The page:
Abigail loved John Proctor, a married man, in which her jealousy of his wife leads her to practice witchcraft. Abigail’s friend, Betty, accuses her of practicing witchcraft, “You did, you did! You drank a charm to kill John Proctor’s wife!” (Miller 18). Abigail's jealousy of wanting to be with John Proctor led to her accusations of witchcraft against innocent people in order to conceal her displays of witchcraft on John Proctor’s wife. Similarly, in the Witch Child, jealousy occurs amongst three young girls who desire a husband.
The main story in the book is about how the girl lied to everyone about doing witchcraft to save them selves. They lied specifically about seeing certain people in the town standing next to the devil or there names in the devils book. “Let either of you breath a word or a edge of a word about the other things.. I will bring a pointy reckoning that will shudder you” (Miller, 148) shows just
Abigail then admits to seeing the devil and that they were doing rituals, but that she did not want to she then blamed it on Parris’s slave Tituba, Abigail said that she obligated her to. Abigail then tells John Proctor (a man she had been having an affair with in the past) that the ill girls had nothing to with witchcraft. Elizabeth tells John to tell Reverend Hale what she had said, but he claimed that they would not believe him. The girls then started blaming innocent people of witchcraft from all ages claiming they saw the devil with them. There were many people who were hung pleading that they had nothing to do with witchcraft.
Those who would admit to being a witch would go to jail, but for those who denied having interaction with the devil would have been trialed and hung, so really, anyway you put it it’s a lose-lose situation. Things like politics, religion, imaginations, and fear of people were just some of the main factors of what aided people into believing that Satan was upon the town of Salem. They believed that the humans were with devil and doing as he said which in turn gave them the power to harm others. One girl named Tituba was trying to save herself by confessing to witchcraft. She didn’t just confess but she also accused many other women about being witches and she said that they all were in the “hands of Satan”.
Two women in the play that display this ability are Elizabeth Proctor and Abigail Williams. The first example of an influential woman, is Elizabeth Proctor. She is wife to John Proctor and, though she may seem to wield little power in her relationship with him, she has great influence and power over his eventual fate. Many women in this novel are submissive and often hysterical but Elizabeth holds her ground and when accused and put on trial, is confident in her innocence. To the reader she comes off as level headed and just, even through the adultery committed by her husband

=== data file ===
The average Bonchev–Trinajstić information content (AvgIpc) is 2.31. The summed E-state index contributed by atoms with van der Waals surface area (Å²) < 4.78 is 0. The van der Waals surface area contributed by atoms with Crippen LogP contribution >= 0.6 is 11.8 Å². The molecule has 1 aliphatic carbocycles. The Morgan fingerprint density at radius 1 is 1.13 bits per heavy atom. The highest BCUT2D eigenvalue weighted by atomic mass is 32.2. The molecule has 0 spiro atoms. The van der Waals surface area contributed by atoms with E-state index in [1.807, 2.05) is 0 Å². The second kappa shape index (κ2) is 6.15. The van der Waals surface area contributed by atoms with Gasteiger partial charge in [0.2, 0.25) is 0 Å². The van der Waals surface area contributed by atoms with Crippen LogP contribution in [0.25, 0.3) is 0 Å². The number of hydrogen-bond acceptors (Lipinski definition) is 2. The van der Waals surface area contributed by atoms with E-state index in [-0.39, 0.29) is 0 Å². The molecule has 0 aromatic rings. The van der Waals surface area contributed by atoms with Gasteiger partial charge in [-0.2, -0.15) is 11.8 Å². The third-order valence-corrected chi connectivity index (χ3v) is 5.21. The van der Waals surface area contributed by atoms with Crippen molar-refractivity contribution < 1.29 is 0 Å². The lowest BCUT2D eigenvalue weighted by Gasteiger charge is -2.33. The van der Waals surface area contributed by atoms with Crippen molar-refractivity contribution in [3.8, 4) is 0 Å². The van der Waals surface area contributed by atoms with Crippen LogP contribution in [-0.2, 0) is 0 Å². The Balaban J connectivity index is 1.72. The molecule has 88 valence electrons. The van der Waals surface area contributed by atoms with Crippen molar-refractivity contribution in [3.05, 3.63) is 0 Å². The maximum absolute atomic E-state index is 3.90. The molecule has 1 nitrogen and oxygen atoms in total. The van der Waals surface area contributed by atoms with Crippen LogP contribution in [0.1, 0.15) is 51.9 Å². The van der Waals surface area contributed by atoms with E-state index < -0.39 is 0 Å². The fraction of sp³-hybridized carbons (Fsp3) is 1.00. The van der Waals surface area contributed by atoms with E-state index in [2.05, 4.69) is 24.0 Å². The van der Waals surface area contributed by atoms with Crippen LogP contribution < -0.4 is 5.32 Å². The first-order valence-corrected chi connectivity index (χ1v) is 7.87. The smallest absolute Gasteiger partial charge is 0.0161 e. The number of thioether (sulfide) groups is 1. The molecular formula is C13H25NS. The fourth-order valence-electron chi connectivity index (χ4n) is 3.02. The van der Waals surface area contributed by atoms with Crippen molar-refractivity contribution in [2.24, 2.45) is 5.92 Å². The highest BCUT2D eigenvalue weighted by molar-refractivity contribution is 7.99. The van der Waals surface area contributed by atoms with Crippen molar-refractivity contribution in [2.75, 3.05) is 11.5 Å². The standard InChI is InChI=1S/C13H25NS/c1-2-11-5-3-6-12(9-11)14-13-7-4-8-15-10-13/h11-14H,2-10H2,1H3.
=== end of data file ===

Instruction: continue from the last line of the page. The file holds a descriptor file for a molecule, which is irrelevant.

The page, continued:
The Victorian Era is known for a pious, sexless society where women were considered inferior. While strides have been taken, there is still an inherent bias against sexually liberated women. This shame is still relevant to society today because of its abuse by those in power. Day by day, political scandals involving sexual assault and rape are being revealed on the news. This is only indicative of the willingness of the elite to abuse those working under them- especially young naive women.
In Mists of Avalon, Morgaine, a Pagan priestess, mocks witchcraft paranoia by saying “And as for sorcery-- well, there are ignorant priests and ignorant people, who are all too ready to cry sorcery if a woman is only a little wiser than they are” (Bradley 1195). Catholics in Mists of Avalon feared the Pagans and criticized their religion ignorantly. Christians burned suspected witches or sorceresses with little to no evidence in Le Morte d’Arthur. Once the religious Elaine wondered about Morgaine, “How could any woman be so good when she worshipped devils and refused Christ” (Bradley 710). The Pagan society had different ideas about “natural” gender roles and qualities (Stypczynski 2).
Abigail moved on from accusing the lowly outcasts of Puritan society to the more influential and respected men and women. She, with the help of other girls, accused Rebecca Nurse, Martha Corey, and John Proctor of harassing and tempting her with the Devil’s book (Yost). Only a few people challenged Abigail’s accusations of the higher class. A man named Joseph Hutchinson claimed that Williams had told him that she had the ability speak with the devil as just as easily as she could with him (“About Abigail Williams”). The Court of Oyer and Terminer accepted spectral evidence meaning that any little statement could mean certain death to the accused if they did not confess (“Salem Witch Trials”).
Miller argues that leadership through fear is the most effective leadership style, although it has some negatives. Through the use of intimidation Abigail Williams controls all the other girls in town. Abigail Williams proves this when she is being questioned for dancing in the forest. She puts the blame on Tituba and this where all the accusations start, “Sometimes I wake and find myself standing in the open doorway and not a stitch on my body! I always hear her laughing in my sleep.